Big, Bloated, and Bumbling

Department of Homeland Security scrutinized for bloated size, lack of preparation for sequestration

DHS Janet Napolitano / AP
March 19, 2013

The Department of Homeland Security came under fire at a congressional hearing on Tuesday for bloated payrolls, misleading statements about the sequestration, and failing to prepare adequately for the impending budget cuts.

The House Oversight and Government Reform Committee held the latest in several hearings to review executive agencies’ implementation of the recommendations by their inspectors general. This hearing focused on the Department of Defense and the Department Homeland Security.

The sequestration cuts loomed over the hearing, even though Oversight Committee Chairman Darrell Issa (R., Calif.) noted at the outset that the hearing was not about the mandatory cuts that went into effect on March 1. Some congressmen sought to disparage the cuts while others looked to the agencies for better ways to manage the reductions.

Rep. John Mica (R., Fla.) zeroed in on the Transportation Security Administration (TSA). He questioned Homeland Security Under Secretary for Management Rafael Borras about the department’s sizable payrolls and asked why it is not shuffling resources around to compensate for the budget cuts. TSA has almost 66,000 employees and 10,000 administrators, he said.

"This is one of the most shameful things I’ve seen any agency do, and you are bloated beyond control," Mica said.

"We never intended Homeland Security to bloat to this extent," he said.

Rep. John Tierney (D., Mass.) noted that Congress should have anticipated the massive growth of the TSA, but also said Congress should assume some responsibility.

"Congress spends the dime," he said.

Mica also highlighted wasteful spending in his opening statement. He named several programs, including a $141,000 Chinese research program that "has to be absolutely essential to the continuation of the Republic as we know it."

The congressmen also questioned Borras over DHS Secretary Janet Napolitano’s exaggerated statements about the sequester. She claimed that lines at major airports were 150 to 200 percent longer than usual, a claim Borras himself threw into doubt when he said there have not been any major effects of the sequestration thus far.

Rep. Trey Gowdy (R., S.C.) questioned Borras about why Homeland Security released 10 "level one" offenders in preparation for the sequestration. Gowdy said it costs the department $122 per day to hold a level one offender, defined as an aggravated felon.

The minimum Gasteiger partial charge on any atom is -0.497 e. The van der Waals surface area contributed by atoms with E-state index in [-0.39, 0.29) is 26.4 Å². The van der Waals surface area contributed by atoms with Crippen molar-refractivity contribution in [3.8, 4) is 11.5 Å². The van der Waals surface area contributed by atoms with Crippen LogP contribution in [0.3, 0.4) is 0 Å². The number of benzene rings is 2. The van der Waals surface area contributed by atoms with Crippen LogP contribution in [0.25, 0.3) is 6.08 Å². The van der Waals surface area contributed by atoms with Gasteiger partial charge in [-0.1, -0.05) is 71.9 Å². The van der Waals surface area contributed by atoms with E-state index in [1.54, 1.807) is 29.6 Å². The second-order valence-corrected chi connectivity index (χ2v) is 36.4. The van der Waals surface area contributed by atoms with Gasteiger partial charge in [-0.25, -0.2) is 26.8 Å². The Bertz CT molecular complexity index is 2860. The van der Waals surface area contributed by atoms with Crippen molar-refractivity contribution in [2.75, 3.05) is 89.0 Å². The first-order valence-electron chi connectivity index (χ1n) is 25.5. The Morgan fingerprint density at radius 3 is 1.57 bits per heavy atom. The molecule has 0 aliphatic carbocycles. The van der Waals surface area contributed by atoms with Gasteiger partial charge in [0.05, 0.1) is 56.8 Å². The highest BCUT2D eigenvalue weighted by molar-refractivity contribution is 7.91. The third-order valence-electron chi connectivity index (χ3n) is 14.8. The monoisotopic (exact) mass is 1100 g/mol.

"Could you not find $12,000 somewhere else in the DHS budget other than releasing level one aggravated felons as part of your cost-saving measures?" Gowdy asked. Borras conceded, under pressure from Gowdy, that DHS had sufficient funds to pay for retaining these felons.

"Don’t act as if you didn’t have any choice but to release aggravated felons," Gowdy said.

The Immigrations and Customs Enforcement (ICE) chief told another House committee at about the same time on Tuesday that he could have sought other ways to save money besides releasing over 2,000 detained illegal immigrants, 10 of whom were the level one offenders that Gowdy brought up. ICE is part of the Department of Homeland Security.

Rep. Jim Jordan (R. Ohio) criticized Homeland Security’s inadequate preparation for the sequester. The department waited about a year after the sequester became a possibility before starting to plan for it, and it still has not responded to an inquiry from Issa into how the committee and Congress can help the department better implement the budget cuts.

"It seems to me if you had 20 months to prepare for this, and the chairman asks you how we can help you better implement it, you should have something to email right away," Jordan said.

Issa noted that the Department of Defense was the only agency to respond to his inquiry with specific suggestions.

The Department of Defense’s Joint Strike Fighter project also came under scrutiny in the hearing, especially from Democrats. Committee ranking member Elijah Cummings (Md.) expressed indignation that the project would cost more than one trillion dollars over ten years.

Department of Defense Comptroller Robert Hale testified that the fighter is needed to update the military’s aging airplane fleet. Issa encouraged Hale to change the way the military approaches such appropriations in the future.

Hale also said some of Congress’ actions hurt the department’s effectiveness and ability to cut money. Continuing Resolutions prevent money from being appropriated in the right amounts, and Congress has overridden some of the department’s proposed cuts to programs.

The Department of Homeland Security faced scrutiny late last year for bloated and wasteful spending.